** Approved the affirmative action report for 1988.
^ Approved naming of W.P. (Pat) Walke to the Annexation Study Committee as the Planning Commission representative.
(Please See $5.3 Million, Page 10A)
Water Costs May Rise In Aiken Under Proposal Before Council
The cost of draining sinks and bathtubs and flushing toilets may be going up for Aiken’s water customers within the next two months.
The Aiken City Council gave first reading Monday night to an ordinance increasing the basic sewer charges by three cents per IOO cubic feet.
City Manager Roland H. Windham said the increase will cost the average household (6,000 gallon user) about 24 cents more on the monthly utility bill.
The increase, which Windham described as “very minimal,” was caused by the Aiken County Public Service Authority hiking its billings to the city.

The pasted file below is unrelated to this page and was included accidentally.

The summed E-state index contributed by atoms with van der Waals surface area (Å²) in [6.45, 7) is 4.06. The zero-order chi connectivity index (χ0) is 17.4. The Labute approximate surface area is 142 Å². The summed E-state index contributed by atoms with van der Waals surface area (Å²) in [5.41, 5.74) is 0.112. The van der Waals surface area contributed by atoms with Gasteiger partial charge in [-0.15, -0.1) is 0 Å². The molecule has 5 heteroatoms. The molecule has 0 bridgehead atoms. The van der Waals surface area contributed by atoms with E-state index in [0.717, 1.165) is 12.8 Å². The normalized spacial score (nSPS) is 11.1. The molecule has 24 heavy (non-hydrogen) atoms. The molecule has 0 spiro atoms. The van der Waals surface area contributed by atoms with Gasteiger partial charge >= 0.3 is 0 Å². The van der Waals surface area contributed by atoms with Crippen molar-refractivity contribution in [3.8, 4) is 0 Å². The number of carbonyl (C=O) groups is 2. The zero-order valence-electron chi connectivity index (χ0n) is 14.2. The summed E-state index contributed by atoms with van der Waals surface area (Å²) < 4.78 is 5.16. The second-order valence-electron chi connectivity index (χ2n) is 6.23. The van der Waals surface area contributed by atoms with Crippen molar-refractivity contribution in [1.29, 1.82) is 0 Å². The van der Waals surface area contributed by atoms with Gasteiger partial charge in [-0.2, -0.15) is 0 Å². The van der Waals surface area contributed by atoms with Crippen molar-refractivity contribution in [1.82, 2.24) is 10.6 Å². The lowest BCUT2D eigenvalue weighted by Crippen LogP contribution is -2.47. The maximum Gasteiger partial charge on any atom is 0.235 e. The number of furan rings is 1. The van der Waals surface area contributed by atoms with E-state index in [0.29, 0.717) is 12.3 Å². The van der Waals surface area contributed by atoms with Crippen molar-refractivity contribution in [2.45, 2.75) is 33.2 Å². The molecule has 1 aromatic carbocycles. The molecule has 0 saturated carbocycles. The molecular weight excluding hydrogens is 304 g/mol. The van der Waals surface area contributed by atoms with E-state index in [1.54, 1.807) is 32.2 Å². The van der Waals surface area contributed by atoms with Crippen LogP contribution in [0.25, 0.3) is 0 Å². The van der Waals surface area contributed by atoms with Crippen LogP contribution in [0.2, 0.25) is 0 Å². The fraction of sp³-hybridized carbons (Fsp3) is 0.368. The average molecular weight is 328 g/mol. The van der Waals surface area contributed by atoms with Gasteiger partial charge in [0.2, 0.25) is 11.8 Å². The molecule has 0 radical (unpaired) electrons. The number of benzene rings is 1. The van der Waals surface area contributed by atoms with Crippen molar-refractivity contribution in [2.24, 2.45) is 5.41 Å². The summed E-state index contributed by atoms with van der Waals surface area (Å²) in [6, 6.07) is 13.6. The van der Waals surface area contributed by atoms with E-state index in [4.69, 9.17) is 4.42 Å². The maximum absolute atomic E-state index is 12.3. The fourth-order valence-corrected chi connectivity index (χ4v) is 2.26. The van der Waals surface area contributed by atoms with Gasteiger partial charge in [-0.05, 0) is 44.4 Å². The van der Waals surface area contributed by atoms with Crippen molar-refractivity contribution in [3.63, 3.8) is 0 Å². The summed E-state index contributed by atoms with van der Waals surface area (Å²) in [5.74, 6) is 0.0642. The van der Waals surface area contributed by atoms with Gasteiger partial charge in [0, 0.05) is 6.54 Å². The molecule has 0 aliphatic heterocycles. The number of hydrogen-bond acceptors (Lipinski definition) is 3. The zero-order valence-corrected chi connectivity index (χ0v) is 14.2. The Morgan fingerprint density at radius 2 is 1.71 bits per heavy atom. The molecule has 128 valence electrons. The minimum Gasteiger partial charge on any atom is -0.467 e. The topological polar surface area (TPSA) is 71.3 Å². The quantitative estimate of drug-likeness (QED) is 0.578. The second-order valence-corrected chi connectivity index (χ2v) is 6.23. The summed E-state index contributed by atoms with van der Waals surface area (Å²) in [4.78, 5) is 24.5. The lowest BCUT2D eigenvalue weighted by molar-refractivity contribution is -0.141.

The PSA, Windham explained, resort
ed to the increase after losing money it was receiving from industrial customers using the Horse Creek treatment
The industrial users, which had been paying fees into a scavenger waste account that funded operations and maintenance costs, are no longer using the PSA facility.
Windham told the Council the city had expected a bigger increase, “but Graham Rich (PSA manager) and his staff are really doing a fine job and this increase is very minimal considering the fact that we had lost the monies from the scavenger waste.”
Anchor Suspected In Delaware Oil Spill
CLEAN-UP: State workers use specially treated cloths to clean oil washed ashore at Hull Cove in Jamestown, R.l. The worst is reportedly over for the Rhode Island coast.
By The Associated Press
CLAYMONT, Del. - A prematurely dropped anchor may have contributed to an 800,000-gallon oil spill in the Delaware River, where workers removed by hand “black Jello” that mechanical skimmers couldn’t suck up.
The spill was one of three that occurred iii U.S. waters last weekend.